FAMILY and friends are mourning the death of former member for Bendigo Steve Gibbons, who passed away earlier this week aged 72.
It marks the end of an extraordinary life served in business, the union movement and the halls of Australian parliament.
Mr Gibbons is survived by his wife Diane, his constant companion since he was 17-years-old.
He married Diane on September 4, 1976, the day after he joined the Labor Party.
"It was Labor's opposition to the war in Vietnam and particularly the influence of the late Dr Jim Cairns that guided me into ... party membership and resulted in my election to this place," he said in his 2013 valedictory speech to parliament.
Mr Gibbons was elected to parliament in 1998 as a member of the Australian Labor Party and stood down in 2013 as the longest serving Bendigo MP since federation.
"I am extremely proud of what we have been able to achieve since that date, and when I say 'we' I am talking about my office and the people associated with it," he said in 2013.
His many achievements included a successful four-year fight to make sure the Calder Highway was duplicated, significant funding for the La Trobe University's Rural Health School and a Bendigo GP superclinic.
Other accomplishments included securing bipartisan support for Maryborough's printing industry, helping to keep jobs in the region for longer, and he was pivotal to lobbying efforts to keep more than one hundred defence mapping roles in the region.
Mr Gibbons played a key role in the early 2000s when the Coalition government revealed plans to cancel Bendigo's Bushmaster armoured vehicle contracts.
He and his team successfully lobbied to keep the vehicles despite opposition from senior army and Defence figures, who preferred equipment built overseas.
Mr Gibbons and his team later argued passionately for manufacturer Thales to build the smaller armoured Hawkeis in Bendigo.
Mr Gibbons left a strong legacy for his successor Lisa Chesters, who paid tribute to a man she said lived up to his pugnacious tagline "fighting for Bendigo".
"If he was in your corner, you knew you had a good chance," she said.
People who knew Mr Gibbons also genuinely enjoyed his company and would fondly remember nights spent at the Rifle Brigade, where he eventually made the 100 Pint Club honour board multiple times, Ms Chesters said.
She said Mr Gibbons' accomplishments played a vital role in her own election to parliament.
Before him, the seat had normally swung between Labor and the Coalition. His work helped shore up the seat for the party, Ms Chesters said.
"He set up some great foundations for me to come through, on issues I am still advocating for today," she said.
Just this week, Ms Chesters was taking Ukraine's ambassador and Australia's new defence industries minister on a tour of Thales' site to show them the latest on Bushmasters and Hawkeis.
Victoria's now deputy premier Jacinta Allan worked for Mr Gibbons on his 1998 campaign for Bendigo and then during his first year as a member of parliament.
"I've pretty much known Steve my entire life," she said.
"My father and grandfather were involved with the Bendigo Trades Hall and so was Steve."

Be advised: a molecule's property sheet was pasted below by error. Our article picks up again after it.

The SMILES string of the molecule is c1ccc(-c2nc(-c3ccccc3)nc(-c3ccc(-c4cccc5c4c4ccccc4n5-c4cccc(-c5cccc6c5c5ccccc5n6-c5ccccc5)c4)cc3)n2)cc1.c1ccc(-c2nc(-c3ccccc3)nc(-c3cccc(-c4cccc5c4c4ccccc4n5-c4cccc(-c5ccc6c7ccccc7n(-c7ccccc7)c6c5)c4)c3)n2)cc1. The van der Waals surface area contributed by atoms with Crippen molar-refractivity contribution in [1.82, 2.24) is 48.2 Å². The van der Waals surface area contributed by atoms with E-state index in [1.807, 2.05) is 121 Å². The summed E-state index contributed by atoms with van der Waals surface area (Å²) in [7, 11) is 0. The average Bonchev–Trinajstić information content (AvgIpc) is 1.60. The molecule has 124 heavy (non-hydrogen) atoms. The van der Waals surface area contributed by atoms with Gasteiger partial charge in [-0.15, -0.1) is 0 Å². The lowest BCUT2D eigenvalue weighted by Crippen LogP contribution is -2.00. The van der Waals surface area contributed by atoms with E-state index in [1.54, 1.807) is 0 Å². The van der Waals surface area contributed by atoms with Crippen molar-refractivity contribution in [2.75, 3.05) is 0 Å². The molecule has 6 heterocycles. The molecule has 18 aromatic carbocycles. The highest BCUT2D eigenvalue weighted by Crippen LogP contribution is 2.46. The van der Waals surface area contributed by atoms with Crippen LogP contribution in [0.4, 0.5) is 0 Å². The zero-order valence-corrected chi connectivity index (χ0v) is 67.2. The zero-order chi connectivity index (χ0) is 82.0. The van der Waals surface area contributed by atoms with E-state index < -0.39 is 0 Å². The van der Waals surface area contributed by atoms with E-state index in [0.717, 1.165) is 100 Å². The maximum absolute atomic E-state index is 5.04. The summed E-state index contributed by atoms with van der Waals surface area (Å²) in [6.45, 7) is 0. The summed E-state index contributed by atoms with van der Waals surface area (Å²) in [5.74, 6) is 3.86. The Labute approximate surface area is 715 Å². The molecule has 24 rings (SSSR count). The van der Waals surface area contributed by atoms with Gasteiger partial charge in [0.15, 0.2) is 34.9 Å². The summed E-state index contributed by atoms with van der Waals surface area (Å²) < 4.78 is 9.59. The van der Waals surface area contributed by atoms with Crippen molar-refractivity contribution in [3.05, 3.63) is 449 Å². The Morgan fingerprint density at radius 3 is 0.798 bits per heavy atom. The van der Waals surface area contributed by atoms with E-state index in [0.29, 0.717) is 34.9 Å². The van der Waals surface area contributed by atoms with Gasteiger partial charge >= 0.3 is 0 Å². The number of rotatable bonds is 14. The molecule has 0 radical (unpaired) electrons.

Ms Allan saw firsthand how hard he fought for people in those early days, including to keep Telstra jobs in Bendigo and Bushmasters.
"He worked his guts out and he was incredibly successful," she said.
Mr Gibbons' drive came from growing up in Bendigo and being a worker himself, Ms Allan said.
"He understood the importance of a job, of a secure source of employment, and what that meant for supporting your family and community," she said.
"He had very strong Labor values around taking collective action to support Bendigo workers and their jobs."
Ms Allan said she learned a lot from Mr Gibbons' passion for the region, and how to put up a good fight.
"If you put up a good argument you can be successful, even if you are on the opposition benches as he was for the first half of his time in parliament."
Mr Gibbons won his chance to be part of a governing party when Kevin Rudd was elected in 2007 and was deeply proud of the legacy that and following Labor governments left.
"I had to defend some very narrow margins in the Bendigo electorate, especially during the early years," he said in his 2013 valedictory speech.
"And I could not see any point in being away from the electorate to the extent required to manage a portfolio and then losing the seat as a result."
Mr Gibbons proudly boasted, when talk turned to factional politics, of being a sub-faction of one who made his own way.
As he retired from parliament, Mr Gibbons warned his elected colleagues about issues as pressing today as they were in 2013.
The first of these is climate change," he said in his valedictory speech.
"Scientists tell us that the actions that the world takes in the next decade will be critical; critical to whether we manage to slow the effects of man-made global warming during the 21st century, or whether we leave our children and grandchildren to contend with potentially catastrophic changes to their way of life."
The other issue was the economic rise of Asia.
"[That] will be a defining feature of the 21st century," he said in 2013.
Mr Gibbons urged fellow parliamentarians to look to countries like Indonesia, not just China and India, but said far more engagement was needed to understand the complex region.
"I leave this House optimistic about our nation's future; optimistic that we will be able to deal with the major challenges and take advantage of the opportunities that we face in the 21st century," he said.
Mr Gibbons family will hold a private funeral at a later date.
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